I have been rather remiss on writing blogs lately, even though I have tons of things about which to write. My time has been actually quite consumed with all sorts of activities. While some of the activities assisted with my knowledge and experience within the ARFF industry, others were academic in nature. The Emergency Services program, for which I am an Associate Chair, just completed our accreditation process through the International Fire Science Accreditation College (IFSAC) for our Bachelor of Science degree. This was quite a lengthy process and one I will write about in an upcoming blog. For today, though, I want to cover a great opportunity I had with the Lakeland Fire Department (Florida) at their Full Scale Exercise (FSE) at the Linder Regional Airport.
Toward the end of February, the Lakeland Fire Department, in conjunction with local emergency service organizations hosted their airport FSE. This event involved not only the airport and local fire departments, but TSA, FBI, police, and countless other supporting agencies. The only entities that were not there that would be involved during such an incident were the local hospitals.
This incident had an interesting twist for an airport FSE. The scenario had a Boeing 737-400, in route from Lakeland from Atlanta, making the final approach before crashing. Sections of the left wing landed within one of the solar farms located on the airport’s property – actually on the leading edge of the runway. This was a Mass Casualty Incident (MCI), but the cause was unknown.
The above picture is of the Canberra International Airport, Australia. To read more about their concerns visit: Canberra Airport raises safety concerns about 4MW solar farms.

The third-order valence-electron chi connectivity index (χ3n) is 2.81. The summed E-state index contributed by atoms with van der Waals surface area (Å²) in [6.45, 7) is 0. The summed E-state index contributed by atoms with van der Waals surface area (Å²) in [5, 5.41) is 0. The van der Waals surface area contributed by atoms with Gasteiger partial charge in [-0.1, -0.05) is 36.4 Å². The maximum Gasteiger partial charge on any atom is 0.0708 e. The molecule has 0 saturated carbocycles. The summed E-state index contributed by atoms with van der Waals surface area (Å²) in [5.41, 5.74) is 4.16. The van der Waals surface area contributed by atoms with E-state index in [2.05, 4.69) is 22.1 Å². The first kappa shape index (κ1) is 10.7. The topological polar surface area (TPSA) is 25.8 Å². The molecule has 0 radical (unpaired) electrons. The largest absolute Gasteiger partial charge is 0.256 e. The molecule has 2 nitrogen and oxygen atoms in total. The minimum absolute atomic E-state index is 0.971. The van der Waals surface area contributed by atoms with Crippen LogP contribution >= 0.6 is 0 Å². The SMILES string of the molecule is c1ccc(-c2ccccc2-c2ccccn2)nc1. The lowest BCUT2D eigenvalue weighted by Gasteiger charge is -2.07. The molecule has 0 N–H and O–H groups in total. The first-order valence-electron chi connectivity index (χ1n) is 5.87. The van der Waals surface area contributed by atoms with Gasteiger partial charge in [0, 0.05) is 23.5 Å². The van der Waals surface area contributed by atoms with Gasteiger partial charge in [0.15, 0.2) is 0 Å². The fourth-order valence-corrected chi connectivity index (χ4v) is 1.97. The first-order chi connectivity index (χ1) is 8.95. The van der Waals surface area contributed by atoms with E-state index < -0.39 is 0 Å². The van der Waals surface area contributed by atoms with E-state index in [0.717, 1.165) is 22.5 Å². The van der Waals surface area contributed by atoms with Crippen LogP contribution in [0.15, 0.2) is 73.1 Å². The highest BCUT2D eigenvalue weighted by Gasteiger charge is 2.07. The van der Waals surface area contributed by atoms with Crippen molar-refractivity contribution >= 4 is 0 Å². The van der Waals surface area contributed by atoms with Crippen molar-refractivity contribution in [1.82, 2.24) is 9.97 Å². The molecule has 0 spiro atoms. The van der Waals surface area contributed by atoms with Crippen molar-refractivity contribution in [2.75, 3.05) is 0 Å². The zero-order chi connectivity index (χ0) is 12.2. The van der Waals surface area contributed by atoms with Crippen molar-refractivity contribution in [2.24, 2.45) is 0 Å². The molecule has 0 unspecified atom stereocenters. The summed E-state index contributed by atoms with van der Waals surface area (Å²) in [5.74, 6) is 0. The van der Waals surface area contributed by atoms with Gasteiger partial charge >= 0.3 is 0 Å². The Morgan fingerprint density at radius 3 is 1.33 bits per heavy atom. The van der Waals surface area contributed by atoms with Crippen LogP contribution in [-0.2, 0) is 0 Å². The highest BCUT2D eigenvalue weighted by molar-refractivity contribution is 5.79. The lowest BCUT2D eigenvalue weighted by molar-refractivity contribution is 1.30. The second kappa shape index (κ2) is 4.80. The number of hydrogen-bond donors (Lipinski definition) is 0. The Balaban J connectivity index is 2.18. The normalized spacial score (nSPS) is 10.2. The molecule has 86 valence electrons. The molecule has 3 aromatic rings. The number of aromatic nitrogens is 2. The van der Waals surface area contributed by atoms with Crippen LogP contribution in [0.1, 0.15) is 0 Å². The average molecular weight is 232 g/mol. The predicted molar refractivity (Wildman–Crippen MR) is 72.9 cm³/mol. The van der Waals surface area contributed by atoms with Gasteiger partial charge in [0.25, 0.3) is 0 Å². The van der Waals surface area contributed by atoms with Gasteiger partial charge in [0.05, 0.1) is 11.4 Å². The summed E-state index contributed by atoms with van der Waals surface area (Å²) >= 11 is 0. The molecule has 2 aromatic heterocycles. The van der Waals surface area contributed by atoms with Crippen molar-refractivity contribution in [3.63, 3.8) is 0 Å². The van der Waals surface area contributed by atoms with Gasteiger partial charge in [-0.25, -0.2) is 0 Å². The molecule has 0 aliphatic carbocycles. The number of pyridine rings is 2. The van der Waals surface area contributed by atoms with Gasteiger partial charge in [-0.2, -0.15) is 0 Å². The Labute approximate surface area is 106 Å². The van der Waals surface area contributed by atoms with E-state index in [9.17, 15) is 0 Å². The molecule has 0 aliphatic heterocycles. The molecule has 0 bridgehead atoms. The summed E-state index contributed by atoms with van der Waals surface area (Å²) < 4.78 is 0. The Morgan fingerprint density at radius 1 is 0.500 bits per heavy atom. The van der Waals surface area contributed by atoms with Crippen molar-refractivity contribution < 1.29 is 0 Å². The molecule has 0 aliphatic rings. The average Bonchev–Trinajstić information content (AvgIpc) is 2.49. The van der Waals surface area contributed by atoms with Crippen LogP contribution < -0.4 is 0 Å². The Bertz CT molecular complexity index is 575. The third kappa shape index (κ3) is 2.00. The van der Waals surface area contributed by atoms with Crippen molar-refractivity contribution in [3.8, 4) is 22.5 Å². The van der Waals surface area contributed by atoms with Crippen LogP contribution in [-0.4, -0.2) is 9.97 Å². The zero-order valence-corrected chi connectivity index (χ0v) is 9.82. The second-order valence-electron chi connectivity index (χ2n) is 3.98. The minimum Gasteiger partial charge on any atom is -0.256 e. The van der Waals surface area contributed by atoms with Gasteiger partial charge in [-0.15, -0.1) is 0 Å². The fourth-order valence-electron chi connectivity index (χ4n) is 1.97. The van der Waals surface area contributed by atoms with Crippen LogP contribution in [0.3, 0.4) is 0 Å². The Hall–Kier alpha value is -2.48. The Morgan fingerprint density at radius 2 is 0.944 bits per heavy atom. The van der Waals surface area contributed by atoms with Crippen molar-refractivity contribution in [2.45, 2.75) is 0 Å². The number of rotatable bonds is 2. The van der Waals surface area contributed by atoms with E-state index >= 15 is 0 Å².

Such an exercise is rather forward thinking in my opinion as more and more of these solar farms are popping up around airports. These certainly add another safety issue when responding to an incident. As many of you know, the largest solar farm is located right outside of the Indianapolis International Airport. Since the solar cells gather energy from the sun, they cannot be turned off by a simple switch like other electrical items. There is a whole process that has to be completed by the power company before it is even safe for individuals to enter the area. Lakeland’s FSE took this into account and had two power companies involved. While the power company representatives assured emergency personnel that the panels are not collecting power from moonlight or any other sources than the sun, the areas should never be entered without the power company’s assistance.
I found this great article that discusses the concern of firefighters with solar panels: Death Panels: Why Firefighters are Scared of Solar Rooftops. It is a few years old, but the information is still relevant, as well as the concerns.
I am working on a more in-depth article for ARFF News that will speak more to the exercise itself, agencies involved and the response of the ARFF personnel of the Lakeland Fire Department. I will state that not only was this an interesting FSE it was also extremely well executed.
Stay tuned to your ARFF News publications.